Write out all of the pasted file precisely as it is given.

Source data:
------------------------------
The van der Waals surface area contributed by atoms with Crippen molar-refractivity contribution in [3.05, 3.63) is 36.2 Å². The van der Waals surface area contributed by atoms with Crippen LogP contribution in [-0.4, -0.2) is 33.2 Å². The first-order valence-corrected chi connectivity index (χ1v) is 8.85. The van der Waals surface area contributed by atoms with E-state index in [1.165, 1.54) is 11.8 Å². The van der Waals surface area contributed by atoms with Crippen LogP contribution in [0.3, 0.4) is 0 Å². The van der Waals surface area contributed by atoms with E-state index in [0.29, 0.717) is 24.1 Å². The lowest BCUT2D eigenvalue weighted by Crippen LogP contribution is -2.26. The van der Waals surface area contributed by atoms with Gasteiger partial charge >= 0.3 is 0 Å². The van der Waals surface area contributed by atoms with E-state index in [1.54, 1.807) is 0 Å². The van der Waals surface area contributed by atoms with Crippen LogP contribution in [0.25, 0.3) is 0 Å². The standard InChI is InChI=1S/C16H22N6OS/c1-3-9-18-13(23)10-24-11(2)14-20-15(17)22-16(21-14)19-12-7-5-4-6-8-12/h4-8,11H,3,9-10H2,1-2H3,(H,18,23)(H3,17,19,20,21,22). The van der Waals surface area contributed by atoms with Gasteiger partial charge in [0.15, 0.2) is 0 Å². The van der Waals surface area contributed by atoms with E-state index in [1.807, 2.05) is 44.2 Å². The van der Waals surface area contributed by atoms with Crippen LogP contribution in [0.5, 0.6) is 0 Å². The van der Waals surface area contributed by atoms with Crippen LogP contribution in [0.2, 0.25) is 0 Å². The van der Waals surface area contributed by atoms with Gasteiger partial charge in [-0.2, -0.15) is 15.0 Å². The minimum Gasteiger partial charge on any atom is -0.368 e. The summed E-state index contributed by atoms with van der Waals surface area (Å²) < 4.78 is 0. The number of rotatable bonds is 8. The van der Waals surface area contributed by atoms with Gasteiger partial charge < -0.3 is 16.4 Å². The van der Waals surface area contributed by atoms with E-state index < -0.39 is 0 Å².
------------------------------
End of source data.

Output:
The van der Waals surface area contributed by atoms with Crippen molar-refractivity contribution in [3.05, 3.63) is 36.2 Å². The van der Waals surface area contributed by atoms with Crippen LogP contribution in [-0.4, -0.2) is 33.2 Å². The first-order valence-corrected chi connectivity index (χ1v) is 8.85. The van der Waals surface area contributed by atoms with E-state index in [1.165, 1.54) is 11.8 Å². The van der Waals surface area contributed by atoms with Crippen LogP contribution in [0.3, 0.4) is 0 Å². The van der Waals surface area contributed by atoms with E-state index in [0.29, 0.717) is 24.1 Å². The lowest BCUT2D eigenvalue weighted by Crippen LogP contribution is -2.26. The van der Waals surface area contributed by atoms with Gasteiger partial charge >= 0.3 is 0 Å². The van der Waals surface area contributed by atoms with E-state index in [1.54, 1.807) is 0 Å². The van der Waals surface area contributed by atoms with Crippen LogP contribution in [0.25, 0.3) is 0 Å². The standard InChI is InChI=1S/C16H22N6OS/c1-3-9-18-13(23)10-24-11(2)14-20-15(17)22-16(21-14)19-12-7-5-4-6-8-12/h4-8,11H,3,9-10H2,1-2H3,(H,18,23)(H3,17,19,20,21,22). The van der Waals surface area contributed by atoms with Gasteiger partial charge in [0.15, 0.2) is 0 Å². The van der Waals surface area contributed by atoms with E-state index in [1.807, 2.05) is 44.2 Å². The van der Waals surface area contributed by atoms with Crippen LogP contribution in [0.5, 0.6) is 0 Å². The van der Waals surface area contributed by atoms with Crippen LogP contribution in [0.2, 0.25) is 0 Å². The van der Waals surface area contributed by atoms with Gasteiger partial charge in [-0.2, -0.15) is 15.0 Å². The minimum Gasteiger partial charge on any atom is -0.368 e. The summed E-state index contributed by atoms with van der Waals surface area (Å²) < 4.78 is 0. The number of rotatable bonds is 8. The van der Waals surface area contributed by atoms with Gasteiger partial charge < -0.3 is 16.4 Å². The van der Waals surface area contributed by atoms with E-state index < -0.39 is 0 Å².